As the days passed, I was discovering that there is no interior milieu, but only, remaining here in my cell and under their mnesic shape, in a sense in a hollow, the remains, the defaults, the artifices of which the world consists and through which it finds its consistence. I no longer lived in the world, but rather in the absence of a world, which presented itself here not only as a default, but as that which is always in default, and as a necessary default [un défaut qu’il faut]—rather than as a lack [manque].

To be in tower guard is to spend time in Stiegler’s cell and to bear a sacral witness to the irreducible world. The silence is muffled by circumstance. Tower guard is a kind of war in miniature. You gather yourself together inside of a vast tediousness in order to focus your mind on a single and supremely worthy objective: Your duty to the people you live with.

War is boredom charged with moral purpose. It is that purpose which energizes the tedium and distinguishes boredom in war from the boredom of the peaceful world. After the war, the problem is not having nothing to do, but having nothing that seems worth doing. The boredom of war is simply a banal fact that lays on top of a formidable and captivating reservoir of vital commitments. The boredom of civilian life is the exact opposite. A mesmerizing husk inadequately covering an infinite regression of banality.

Who experienced this regression more acutely than David Foster Wallace? Wallace, the hulking genius who walked away from the unfinished manuscript later published as The Pale King in order to take his own life. The partially-finished book that he left us describes how boredom permeates the lives of IRS agents working in a Peoria, Illinois regional examination center. Typically Wallace, the narrative fragments into an undulation of perspectives and plots. It is nearly psychedelic and far too entertaining for a book about boredom. To weigh it down and ground it in boredom—to make the structure cohere to the content a la any postmodern author—there is much space given to the mundane facts of tax assessment. Wallace wants the reader to actually experience boredom firsthand. It is an obviously brave move for an author also trying to sell books. But one guesses that Wallace knew he had reached a point in his career where reputation preceded and insulated him. He had earned his artistic freedom.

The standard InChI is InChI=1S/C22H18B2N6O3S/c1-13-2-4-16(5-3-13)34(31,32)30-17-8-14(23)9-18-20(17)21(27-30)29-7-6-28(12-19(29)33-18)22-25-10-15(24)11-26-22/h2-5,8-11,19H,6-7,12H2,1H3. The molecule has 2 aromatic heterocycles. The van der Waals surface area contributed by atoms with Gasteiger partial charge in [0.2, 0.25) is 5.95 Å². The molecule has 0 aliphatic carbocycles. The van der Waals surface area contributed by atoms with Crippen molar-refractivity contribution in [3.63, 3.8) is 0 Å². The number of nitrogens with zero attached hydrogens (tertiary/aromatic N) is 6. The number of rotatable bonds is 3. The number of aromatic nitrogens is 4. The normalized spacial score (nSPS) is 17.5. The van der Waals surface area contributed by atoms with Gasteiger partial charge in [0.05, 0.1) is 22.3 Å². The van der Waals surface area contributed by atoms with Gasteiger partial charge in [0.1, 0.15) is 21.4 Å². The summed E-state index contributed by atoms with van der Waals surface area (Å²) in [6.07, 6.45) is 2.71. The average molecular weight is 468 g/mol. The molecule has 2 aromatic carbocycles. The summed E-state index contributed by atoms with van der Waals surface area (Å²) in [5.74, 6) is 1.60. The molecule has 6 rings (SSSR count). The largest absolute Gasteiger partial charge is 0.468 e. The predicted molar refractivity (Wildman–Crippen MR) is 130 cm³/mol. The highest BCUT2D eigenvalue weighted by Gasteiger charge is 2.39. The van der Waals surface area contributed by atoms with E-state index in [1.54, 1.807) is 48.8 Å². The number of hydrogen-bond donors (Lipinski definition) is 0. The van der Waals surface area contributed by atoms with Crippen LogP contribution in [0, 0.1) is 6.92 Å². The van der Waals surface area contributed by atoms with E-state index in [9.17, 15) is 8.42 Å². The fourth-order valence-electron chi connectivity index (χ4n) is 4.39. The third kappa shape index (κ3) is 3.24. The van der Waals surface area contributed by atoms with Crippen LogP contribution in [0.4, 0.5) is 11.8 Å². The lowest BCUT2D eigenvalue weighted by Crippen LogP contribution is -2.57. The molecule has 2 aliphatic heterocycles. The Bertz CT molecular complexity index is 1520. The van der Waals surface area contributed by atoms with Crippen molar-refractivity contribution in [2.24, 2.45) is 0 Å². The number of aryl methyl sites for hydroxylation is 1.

Maybe dullness is associated with psychic pain because something that’s dull or opaque fails to provide enough stimulation to distract people from some other, deeper type of pain that is always there . . . surely something must lie behind not just Muzak in dull or tedious places anymore but now also actual TV in waiting rooms, supermarkets’ checkouts, airports’ gates, SUVs’ backseats. Walkmen, iPods, BlackBerries, cell phones that attach to your head. This terror of silence with nothing diverting to do (David Foster Wallace, The Pale King)

The terror of silence with nothing to do. Wallace knew that boredom was not just a state, but a fear. The fear of meaninglessness.

Boredom pulls us in two directions at once. On a superficial level it shepherds our attention toward a desire to do something (anything) else. On a deeper level, it distracts us from a profound confrontation with the need to direct our lives toward a core purpose. The characters in The Pale King look for meaning in the past, in stories of their own often brutal and traumatic childhoods. They look for meaning in their jobs with the IRS. Wallace writes in the book: